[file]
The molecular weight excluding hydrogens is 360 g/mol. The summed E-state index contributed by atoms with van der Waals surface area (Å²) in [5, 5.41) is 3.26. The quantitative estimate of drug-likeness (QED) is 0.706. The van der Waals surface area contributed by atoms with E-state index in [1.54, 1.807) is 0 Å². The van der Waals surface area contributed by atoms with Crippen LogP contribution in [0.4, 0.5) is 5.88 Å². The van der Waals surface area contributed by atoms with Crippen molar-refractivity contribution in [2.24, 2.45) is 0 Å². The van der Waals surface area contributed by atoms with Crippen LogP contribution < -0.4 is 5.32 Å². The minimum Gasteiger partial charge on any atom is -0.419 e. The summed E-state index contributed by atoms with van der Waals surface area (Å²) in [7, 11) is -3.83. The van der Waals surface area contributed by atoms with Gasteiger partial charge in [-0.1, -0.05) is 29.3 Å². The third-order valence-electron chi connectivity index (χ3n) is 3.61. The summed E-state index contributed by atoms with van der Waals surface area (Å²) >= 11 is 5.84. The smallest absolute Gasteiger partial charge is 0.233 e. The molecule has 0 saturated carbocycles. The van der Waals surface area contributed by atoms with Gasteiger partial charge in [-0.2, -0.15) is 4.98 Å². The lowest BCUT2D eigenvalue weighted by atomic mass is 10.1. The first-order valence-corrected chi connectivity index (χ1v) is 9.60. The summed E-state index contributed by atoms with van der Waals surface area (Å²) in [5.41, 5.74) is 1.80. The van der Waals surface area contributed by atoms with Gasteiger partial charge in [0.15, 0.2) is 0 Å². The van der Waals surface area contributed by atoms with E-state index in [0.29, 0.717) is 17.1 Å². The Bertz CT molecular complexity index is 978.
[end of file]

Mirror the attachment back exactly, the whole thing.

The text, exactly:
The molecular weight excluding hydrogens is 360 g/mol. The summed E-state index contributed by atoms with van der Waals surface area (Å²) in [5, 5.41) is 3.26. The quantitative estimate of drug-likeness (QED) is 0.706. The van der Waals surface area contributed by atoms with E-state index in [1.54, 1.807) is 0 Å². The van der Waals surface area contributed by atoms with Crippen LogP contribution in [0.4, 0.5) is 5.88 Å². The van der Waals surface area contributed by atoms with Crippen molar-refractivity contribution in [2.24, 2.45) is 0 Å². The van der Waals surface area contributed by atoms with Crippen LogP contribution < -0.4 is 5.32 Å². The minimum Gasteiger partial charge on any atom is -0.419 e. The summed E-state index contributed by atoms with van der Waals surface area (Å²) in [7, 11) is -3.83. The van der Waals surface area contributed by atoms with Gasteiger partial charge in [-0.1, -0.05) is 29.3 Å². The third-order valence-electron chi connectivity index (χ3n) is 3.61. The summed E-state index contributed by atoms with van der Waals surface area (Å²) >= 11 is 5.84. The smallest absolute Gasteiger partial charge is 0.233 e. The molecule has 0 saturated carbocycles. The van der Waals surface area contributed by atoms with Gasteiger partial charge in [-0.2, -0.15) is 4.98 Å². The lowest BCUT2D eigenvalue weighted by atomic mass is 10.1. The first-order valence-corrected chi connectivity index (χ1v) is 9.60. The summed E-state index contributed by atoms with van der Waals surface area (Å²) in [5.41, 5.74) is 1.80. The van der Waals surface area contributed by atoms with Gasteiger partial charge in [0.15, 0.2) is 0 Å². The van der Waals surface area contributed by atoms with E-state index in [0.29, 0.717) is 17.1 Å². The Bertz CT molecular complexity index is 978.